Accessing, Modifying or Executing Executable Files
Attack Pattern ID: 17 (Standard Attack Pattern Completeness: Complete)Typical Severity: Very HighStatus: Draft
+ Description


An attack of this type exploits a system's configuration that allows an attacker to either directly access an executable file, for example through shell access; or in a possible worst case allows an attacker to upload a file and then execute it. Web servers, ftp servers, and message oriented middleware systems which have many integration points are particularly vulnerable, because both the programmers and the administrators must be in synch regarding the interfaces and the correct privileges for each interface.

+ Attack Prerequisites

System's configuration must allow an attacker to directly access executable files or upload files to execute. This means that any access control system that is supposed to mediate communications between the subkect and the object is set incorrectly or assumes a benign environment.

+ Typical Likelihood of Exploit

Likelihood: High

+ Methods of Attack
  • Modification of Resources
  • API Abuse
+ Examples-Instances


Consider a directory on a web server with the following permissions

drwxrwxrwx 5 admin public 170 Nov 17 01:08 webroot

This could allow an attacker to both execute and upload and execute programs' on the web server. This one vulnerability can be exploited by a threat to probe the system and identify additional vulnerabilities to exploit.

+ Attacker Skills or Knowledge Required

Skill or Knowledge Level: Low

To identify and execute against an overprivileged system interface

+ Resources Required

Ability to communicate synchronously or asynchronously with server that publishes an overprivileged directory, program, or interface. Optionally, ability to capture output directly through synchronous communication or other method such as FTP.

+ Solutions and Mitigations

Design: Enforce principle of least privilege

Design: Run server interfaces with a non-root account and/or utilize chroot jails or other configuration techniques to constrain privileges even if attacker gains some limited access to commands.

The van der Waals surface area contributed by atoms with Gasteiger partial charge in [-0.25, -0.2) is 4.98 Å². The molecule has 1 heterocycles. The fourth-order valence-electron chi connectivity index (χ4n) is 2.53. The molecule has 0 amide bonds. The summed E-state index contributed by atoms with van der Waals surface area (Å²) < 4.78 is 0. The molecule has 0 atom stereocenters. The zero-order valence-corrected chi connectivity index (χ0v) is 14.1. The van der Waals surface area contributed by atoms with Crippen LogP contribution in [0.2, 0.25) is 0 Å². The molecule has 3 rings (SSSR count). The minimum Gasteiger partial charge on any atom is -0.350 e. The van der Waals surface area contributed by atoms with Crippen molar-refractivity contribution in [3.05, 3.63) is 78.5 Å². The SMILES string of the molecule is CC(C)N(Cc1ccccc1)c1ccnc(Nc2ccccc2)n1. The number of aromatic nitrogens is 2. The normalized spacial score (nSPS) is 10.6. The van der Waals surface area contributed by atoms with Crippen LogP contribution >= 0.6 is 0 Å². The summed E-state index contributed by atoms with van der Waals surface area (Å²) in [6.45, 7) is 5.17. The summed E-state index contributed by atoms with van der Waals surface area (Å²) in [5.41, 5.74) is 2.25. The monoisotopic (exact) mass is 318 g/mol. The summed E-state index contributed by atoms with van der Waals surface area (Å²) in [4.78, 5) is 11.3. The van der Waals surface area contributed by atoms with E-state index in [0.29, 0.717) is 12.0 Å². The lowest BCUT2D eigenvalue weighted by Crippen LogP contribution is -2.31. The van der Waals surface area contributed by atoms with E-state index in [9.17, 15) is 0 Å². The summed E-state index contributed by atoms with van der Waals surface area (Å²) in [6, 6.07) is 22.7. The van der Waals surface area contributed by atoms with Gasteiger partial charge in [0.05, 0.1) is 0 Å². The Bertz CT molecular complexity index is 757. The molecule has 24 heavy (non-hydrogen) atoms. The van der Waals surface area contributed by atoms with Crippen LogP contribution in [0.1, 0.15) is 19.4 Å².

Implementation: Perform testing such as pentesting and vulnerability scanning to identify directories, programs, and interfaces that grant direct access to executables.

+ Attack Motivation-Consequences
  • Run Arbitrary Code
  • Data Modification
  • Information Leakage
  • Privilege Escalation
+ Injection Vector

Payload delivered through standard communication protocols.

+ Payload

Command(s) executed directly on host

+ Activation Zone

Client machine and client network

+ Payload Activation Impact

Enables attacker to execute server side code with any commands that the program owner has privileges to.

+ Related Weaknesses
CWE-IDWeakness NameWeakness Relationship Type
732Incorrect Permission Assignment for Critical ResourceTargeted
285Improper Access Control (Authorization)Targeted
272Least Privilege ViolationTargeted
59Improper Link Resolution Before File Access ('Link Following')Targeted
282Improper Ownership ManagementTargeted
275Permission IssuesTargeted
264Permissions, Privileges, and Access ControlsTargeted
270Privilege Context Switching ErrorTargeted
693Protection Mechanism FailureTargeted
+ Related Attack Patterns
NatureTypeIDNameDescriptionView(s) this relationship pertains toView\(s\)
ChildOfAttack PatternAttack Pattern1Accessing Functionality Not Properly Constrained by ACLs 
Mechanism of Attack1000
ChildOfAttack PatternAttack Pattern165File Manipulation 
Mechanism of Attack (primary)1000
ChildOfCategoryCategory233Privilege Escalation 
Mechanism of Attack (primary)1000
ChildOfCategoryCategory350WASC Threat Classification 2.0 - WASC-17 - Improper Filesystem Permissions 
WASC Threat Classification 2.0333
+ Purposes
  • Penetration
+ CIA Impact
Confidentiality Impact: HighIntegrity Impact: MediumAvailability Impact: Low
+ Technical Context
Architectural Paradigms
+ References
G. Hoglund and G. McGraw. "Exploiting Software: How to Break Code". Addison-Wesley. February 2004.
+ Content History
G. Hoglund and G. McGraw. Exploiting Software: How to Break Code. Addison-Wesley, February 2004.Cigital, Inc2007-01-01
Gunnar PetersonCigital, Inc2007-02-28Fleshed out content to CAPEC schema from the original descriptions in "Exploiting Software"
Sean BarnumCigital, Inc2007-03-09Review and revise
Richard StruseVOXEM, Inc2007-03-26Review and feedback leading to changes in Name, Description and Examples
Sean BarnumCigital, Inc2007-04-13Modified pattern content according to review and feedback